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Six things that went wrong for the Yankees in the ALCS

There’s plenty of blame to go around.

MLB: ALCS-New York Yankees at Houston Astros Troy Taormina-USA TODAY Sports

For the second time in three years, the Astros trounced the Yankees in the ALCS. This time, the Bombers failed to even make things interesting and push this series to a Game Seven. It all went wrong in a number of ways. We’ll try not to spend too much time ruminating about this early postseason exit, but we get to be sad/mad/disappointed for the next few days. Here’s a full breakdown of where it all went south, in case you tuned out for some of these games.

1. RISP fails

Why do the Yankees lose the ability to hit with runners in scoring position during the postseason? It is painful to watch them bat with runners on. It is almost preferred that they just hit one solo home run after another. Headed into Game Six, the Bombers were 5-for-29 with runners in scoring position in this series. They had so many chances against Gerrit Cole and did nothing with them. It was the same story all over again in Game Six.

2. Starting pitching

We all knew this was coming. This has been the Yankees’ weakness for years, and certainly their biggest weakness this season. With the exception of James Paxton’s Friday performance, starting pitchers not named Masahiro Tanaka did the Yankees no favors. I’m not sure it’s fair to be too upset with Luis Severino, who missed the entire season with various injuries. Counting on him in the postseason rotation wasn’t a great strategy to begin with. Paxton getting the early hook on Sunday also forced the bullpen to work just a little bit harder.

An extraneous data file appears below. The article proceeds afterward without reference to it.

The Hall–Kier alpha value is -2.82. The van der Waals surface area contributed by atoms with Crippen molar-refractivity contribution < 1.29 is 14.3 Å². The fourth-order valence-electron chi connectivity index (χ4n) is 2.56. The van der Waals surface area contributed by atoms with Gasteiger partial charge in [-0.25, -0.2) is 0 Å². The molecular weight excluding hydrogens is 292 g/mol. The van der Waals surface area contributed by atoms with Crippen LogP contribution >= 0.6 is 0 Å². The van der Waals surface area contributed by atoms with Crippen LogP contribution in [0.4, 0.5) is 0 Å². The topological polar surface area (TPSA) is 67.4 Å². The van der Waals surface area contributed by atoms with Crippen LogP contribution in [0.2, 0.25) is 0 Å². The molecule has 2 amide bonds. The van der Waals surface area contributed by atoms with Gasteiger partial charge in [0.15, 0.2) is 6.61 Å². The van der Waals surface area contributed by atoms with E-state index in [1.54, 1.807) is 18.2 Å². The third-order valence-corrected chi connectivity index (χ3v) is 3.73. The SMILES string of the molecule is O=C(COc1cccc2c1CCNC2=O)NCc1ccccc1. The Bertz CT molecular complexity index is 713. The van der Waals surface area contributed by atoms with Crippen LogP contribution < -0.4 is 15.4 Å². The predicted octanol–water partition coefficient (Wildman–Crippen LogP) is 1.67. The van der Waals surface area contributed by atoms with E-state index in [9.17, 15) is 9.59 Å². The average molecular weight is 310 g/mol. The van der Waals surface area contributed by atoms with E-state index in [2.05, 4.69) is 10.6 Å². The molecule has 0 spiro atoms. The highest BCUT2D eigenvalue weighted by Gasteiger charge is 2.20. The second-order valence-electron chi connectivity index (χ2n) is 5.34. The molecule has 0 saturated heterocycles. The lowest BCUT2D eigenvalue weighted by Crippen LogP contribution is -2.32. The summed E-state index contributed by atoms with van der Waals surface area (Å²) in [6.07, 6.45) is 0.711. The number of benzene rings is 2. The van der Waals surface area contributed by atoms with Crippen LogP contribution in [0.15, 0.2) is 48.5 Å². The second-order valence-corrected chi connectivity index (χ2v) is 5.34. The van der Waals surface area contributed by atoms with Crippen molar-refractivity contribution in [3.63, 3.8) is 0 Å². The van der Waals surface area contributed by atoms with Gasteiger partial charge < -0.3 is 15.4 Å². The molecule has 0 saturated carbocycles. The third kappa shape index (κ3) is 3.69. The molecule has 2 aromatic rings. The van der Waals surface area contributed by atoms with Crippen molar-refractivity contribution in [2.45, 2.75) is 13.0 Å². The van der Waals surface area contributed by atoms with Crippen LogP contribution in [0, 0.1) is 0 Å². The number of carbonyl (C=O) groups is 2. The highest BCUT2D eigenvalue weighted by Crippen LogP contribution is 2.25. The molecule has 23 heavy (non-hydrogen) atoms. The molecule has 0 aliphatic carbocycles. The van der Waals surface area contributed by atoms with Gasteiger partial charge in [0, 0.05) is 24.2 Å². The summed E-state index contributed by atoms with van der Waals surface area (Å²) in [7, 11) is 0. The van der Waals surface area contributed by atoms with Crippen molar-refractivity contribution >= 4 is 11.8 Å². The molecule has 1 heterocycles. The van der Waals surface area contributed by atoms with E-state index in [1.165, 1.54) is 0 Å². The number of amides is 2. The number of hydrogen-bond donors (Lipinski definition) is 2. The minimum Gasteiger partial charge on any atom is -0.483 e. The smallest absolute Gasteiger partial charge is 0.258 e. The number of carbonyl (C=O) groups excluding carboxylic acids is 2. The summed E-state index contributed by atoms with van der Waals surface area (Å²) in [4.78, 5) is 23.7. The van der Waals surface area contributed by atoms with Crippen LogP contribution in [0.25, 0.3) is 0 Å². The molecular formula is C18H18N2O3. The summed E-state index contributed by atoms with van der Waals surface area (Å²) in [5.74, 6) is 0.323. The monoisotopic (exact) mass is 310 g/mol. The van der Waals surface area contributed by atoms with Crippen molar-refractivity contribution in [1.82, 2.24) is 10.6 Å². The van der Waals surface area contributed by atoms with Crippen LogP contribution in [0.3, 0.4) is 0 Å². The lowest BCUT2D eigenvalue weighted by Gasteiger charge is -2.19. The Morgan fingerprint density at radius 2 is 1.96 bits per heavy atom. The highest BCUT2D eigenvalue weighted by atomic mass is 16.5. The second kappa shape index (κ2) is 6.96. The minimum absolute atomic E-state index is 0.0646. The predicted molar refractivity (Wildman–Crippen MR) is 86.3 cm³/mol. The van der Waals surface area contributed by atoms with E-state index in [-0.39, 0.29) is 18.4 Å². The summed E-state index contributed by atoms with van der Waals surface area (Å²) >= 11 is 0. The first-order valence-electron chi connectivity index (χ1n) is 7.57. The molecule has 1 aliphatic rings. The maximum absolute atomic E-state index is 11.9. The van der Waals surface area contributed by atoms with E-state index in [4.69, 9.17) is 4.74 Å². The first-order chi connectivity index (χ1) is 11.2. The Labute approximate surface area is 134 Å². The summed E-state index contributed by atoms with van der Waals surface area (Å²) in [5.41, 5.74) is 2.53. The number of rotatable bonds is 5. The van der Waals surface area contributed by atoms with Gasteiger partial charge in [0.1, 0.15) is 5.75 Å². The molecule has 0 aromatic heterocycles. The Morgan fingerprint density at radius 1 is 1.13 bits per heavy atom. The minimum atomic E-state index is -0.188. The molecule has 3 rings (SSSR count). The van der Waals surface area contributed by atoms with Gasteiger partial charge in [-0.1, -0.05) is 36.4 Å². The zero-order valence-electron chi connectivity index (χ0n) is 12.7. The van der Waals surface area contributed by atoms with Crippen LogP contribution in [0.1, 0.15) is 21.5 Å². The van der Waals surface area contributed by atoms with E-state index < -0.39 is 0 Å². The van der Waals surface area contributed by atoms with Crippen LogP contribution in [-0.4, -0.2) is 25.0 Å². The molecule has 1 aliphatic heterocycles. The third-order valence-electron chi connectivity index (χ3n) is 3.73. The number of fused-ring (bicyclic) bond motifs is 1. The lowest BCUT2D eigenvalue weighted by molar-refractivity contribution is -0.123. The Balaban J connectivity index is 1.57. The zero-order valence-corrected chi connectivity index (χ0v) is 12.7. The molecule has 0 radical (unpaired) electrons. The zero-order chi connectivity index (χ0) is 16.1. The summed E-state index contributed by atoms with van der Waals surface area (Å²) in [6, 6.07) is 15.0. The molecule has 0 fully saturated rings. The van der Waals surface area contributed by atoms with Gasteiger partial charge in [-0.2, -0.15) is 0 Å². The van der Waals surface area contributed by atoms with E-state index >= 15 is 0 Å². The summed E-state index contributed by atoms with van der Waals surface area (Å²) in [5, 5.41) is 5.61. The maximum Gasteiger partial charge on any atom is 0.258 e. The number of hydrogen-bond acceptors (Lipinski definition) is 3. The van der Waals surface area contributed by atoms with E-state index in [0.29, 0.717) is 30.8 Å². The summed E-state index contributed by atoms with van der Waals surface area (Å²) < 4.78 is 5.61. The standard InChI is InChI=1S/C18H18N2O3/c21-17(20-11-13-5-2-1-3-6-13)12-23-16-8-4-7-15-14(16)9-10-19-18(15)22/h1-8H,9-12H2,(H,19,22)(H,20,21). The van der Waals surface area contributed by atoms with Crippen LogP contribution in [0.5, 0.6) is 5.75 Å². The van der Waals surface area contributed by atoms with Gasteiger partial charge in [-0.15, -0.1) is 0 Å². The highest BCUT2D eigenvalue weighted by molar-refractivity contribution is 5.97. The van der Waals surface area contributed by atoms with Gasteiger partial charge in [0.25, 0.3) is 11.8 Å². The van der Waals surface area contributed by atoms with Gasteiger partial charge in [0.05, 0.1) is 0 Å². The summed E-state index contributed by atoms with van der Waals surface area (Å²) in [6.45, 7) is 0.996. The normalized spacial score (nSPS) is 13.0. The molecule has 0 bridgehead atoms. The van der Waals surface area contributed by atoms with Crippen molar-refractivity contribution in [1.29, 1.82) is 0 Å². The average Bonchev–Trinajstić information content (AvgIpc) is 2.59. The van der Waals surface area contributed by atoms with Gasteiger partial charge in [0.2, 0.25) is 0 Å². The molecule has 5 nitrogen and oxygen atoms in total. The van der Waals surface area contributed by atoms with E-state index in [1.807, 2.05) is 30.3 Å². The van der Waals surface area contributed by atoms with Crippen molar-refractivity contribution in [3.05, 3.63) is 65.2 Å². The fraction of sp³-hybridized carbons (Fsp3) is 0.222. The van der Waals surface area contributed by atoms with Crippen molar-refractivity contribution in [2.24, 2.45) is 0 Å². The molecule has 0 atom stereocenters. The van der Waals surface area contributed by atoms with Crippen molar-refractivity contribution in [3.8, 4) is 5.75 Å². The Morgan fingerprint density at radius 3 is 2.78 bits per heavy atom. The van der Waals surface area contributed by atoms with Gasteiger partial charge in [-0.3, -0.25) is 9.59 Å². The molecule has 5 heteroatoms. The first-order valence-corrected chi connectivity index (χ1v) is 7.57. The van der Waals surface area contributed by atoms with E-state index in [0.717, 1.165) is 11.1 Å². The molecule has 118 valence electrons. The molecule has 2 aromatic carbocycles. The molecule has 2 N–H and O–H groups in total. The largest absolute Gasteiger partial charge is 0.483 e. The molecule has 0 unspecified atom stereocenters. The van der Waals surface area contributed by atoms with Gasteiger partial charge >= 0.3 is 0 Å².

3. Adam Ottavino

Speaking of the bullpen, Ottavino quickly pitched his way out of the circle of trust. He didn’t have it in the ALDS, when he was constantly called on to face Nelson Cruz, and he was completely ineffective in the ALCS too. The Yankees were pretty much pitching down a bullpen arm towards the end of this series because of how bad he was. Of course, he was fine in Game Six, but it was already out of hand at that point.

4. Injuries

It’s fitting that the season would end just how it started, with Giancarlo Stanton injured. He played 18 games during the regular season, and barely got healthy by the end of September. The outfielder homered during Game One of the ALCS, and pulled a quad running to first base during that game. Of course he did. They benched him the next three games, then he returned for Game Five and was awful. They might as well have replaced him on the roster with someone actually healthy who might have injected some life into the lineup.

Also, CC Sabathia’s career ended with a shoulder separation on the mound.

5. Untimely slumps

In addition to not getting much production from Stanton, Edwin Encarnacion went missing during the ALCS. The entire bottom half of the lineup (Gio Urshela, Gary Sanchez, Didi Gregorius, and Brett Gardner) didn’t do much of anything either.

6. Awful home plate umps

This one speaks for itself, especially last night. How are you going to call both balls inside and balls outside of the zone strikes?

Unfortunately, this ALCS rematch didn’t end the way the Yankees were hoping. It would have been so fun to see this team carry the magic all the way to the World Series. They overcame adversity at every turn during the regular season, they just ran out of steam when it counted.